Curiosity’s Search for Ancient Habitable Environments at Gale Crater, Mars

  • Speaker
  • John P. Grotzinger, Ph.D.Co-Director, SCOL
    Fletcher Jones Professor of Geology, Ted and Ginger Jenkins Leadership Chair, Division of Geological and Planetary Sciences, California Institute of Technology
Date & Time

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The Mars Science Laboratory (MSL) rover, Curiosity, touched down on the surface of Mars on August 5, 2012. Curiosity was built to search for and explore habitable environments. The MSL science payload can assess ancient habitability through the detection of traces of water, as well as a source of energy to fuel microbial metabolism, and key elements such as carbon, sulfur, nitrogen, and phosphorous. Within 8 months of landing, the MSL Science Team was able to confirm full mission success, based on the discovery of fine-grained sedimentary rocks, inferred to represent the presence of an ancient lake, which would have been suited to support a Martian biosphere. The environment likely had a minimum duration of hundreds to tens of thousands of years, and recent discoveries from the past year suggest it could have been biologically viable.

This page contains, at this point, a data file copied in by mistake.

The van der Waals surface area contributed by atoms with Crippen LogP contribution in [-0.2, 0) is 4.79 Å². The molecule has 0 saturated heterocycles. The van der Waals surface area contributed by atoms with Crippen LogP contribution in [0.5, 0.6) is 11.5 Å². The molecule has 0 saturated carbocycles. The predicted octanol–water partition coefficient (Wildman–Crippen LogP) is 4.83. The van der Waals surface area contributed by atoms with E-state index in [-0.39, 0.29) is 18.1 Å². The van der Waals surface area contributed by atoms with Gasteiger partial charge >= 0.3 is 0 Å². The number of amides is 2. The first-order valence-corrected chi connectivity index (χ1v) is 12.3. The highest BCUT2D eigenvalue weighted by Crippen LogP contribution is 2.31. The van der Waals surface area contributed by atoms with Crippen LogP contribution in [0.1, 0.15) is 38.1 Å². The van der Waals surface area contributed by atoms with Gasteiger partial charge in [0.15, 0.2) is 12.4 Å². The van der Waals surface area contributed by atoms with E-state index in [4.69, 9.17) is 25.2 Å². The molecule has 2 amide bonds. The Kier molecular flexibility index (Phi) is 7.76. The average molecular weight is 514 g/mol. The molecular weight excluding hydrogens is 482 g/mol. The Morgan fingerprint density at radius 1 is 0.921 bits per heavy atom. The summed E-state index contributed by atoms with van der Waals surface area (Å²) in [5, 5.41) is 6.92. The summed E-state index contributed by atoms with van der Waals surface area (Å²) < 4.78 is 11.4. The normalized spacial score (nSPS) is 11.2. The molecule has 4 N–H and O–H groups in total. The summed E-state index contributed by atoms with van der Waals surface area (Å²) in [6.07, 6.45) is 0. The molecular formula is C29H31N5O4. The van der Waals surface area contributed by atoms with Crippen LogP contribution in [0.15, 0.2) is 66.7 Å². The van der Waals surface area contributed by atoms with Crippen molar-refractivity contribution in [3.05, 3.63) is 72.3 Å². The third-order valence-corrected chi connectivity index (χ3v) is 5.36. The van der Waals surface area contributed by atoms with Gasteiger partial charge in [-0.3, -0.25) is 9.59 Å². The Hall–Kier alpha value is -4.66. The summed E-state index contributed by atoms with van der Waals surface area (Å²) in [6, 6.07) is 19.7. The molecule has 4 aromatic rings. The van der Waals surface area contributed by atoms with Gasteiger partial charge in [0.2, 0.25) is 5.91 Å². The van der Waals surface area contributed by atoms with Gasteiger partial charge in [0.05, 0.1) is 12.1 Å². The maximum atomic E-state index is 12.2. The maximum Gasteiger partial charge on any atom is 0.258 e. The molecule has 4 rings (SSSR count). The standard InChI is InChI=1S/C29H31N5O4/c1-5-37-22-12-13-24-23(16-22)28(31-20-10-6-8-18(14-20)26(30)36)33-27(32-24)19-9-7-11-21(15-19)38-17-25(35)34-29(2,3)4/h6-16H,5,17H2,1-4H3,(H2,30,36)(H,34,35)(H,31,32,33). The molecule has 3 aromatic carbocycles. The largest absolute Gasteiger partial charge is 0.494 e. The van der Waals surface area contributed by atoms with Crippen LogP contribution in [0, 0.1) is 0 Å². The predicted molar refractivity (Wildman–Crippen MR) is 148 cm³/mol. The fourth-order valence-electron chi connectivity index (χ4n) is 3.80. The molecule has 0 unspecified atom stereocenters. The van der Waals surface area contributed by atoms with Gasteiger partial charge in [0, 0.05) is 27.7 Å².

In this lecture, John Grotzinger will highlight the latest results from Curiosity and the value of robots in geologic exploration.

About the Speaker

John Grotzinger is a geologist interested in the evolution of surficial environments on Earth and Mars. Field mapping studies are the starting point for more topical laboratory-based studies involving geochemical, geologic, and geochronological techniques. He is the past Project Scientist for the Mars Science Laboratory mission and also a member of the Mars Exploration Rover Science Team, and of the HiRISE team on Mars Reconnaissance Orbiter. Grotzinger is a member of the National Academy of Sciences and Fletcher Jones Professor of Geological Sciences at Caltech.

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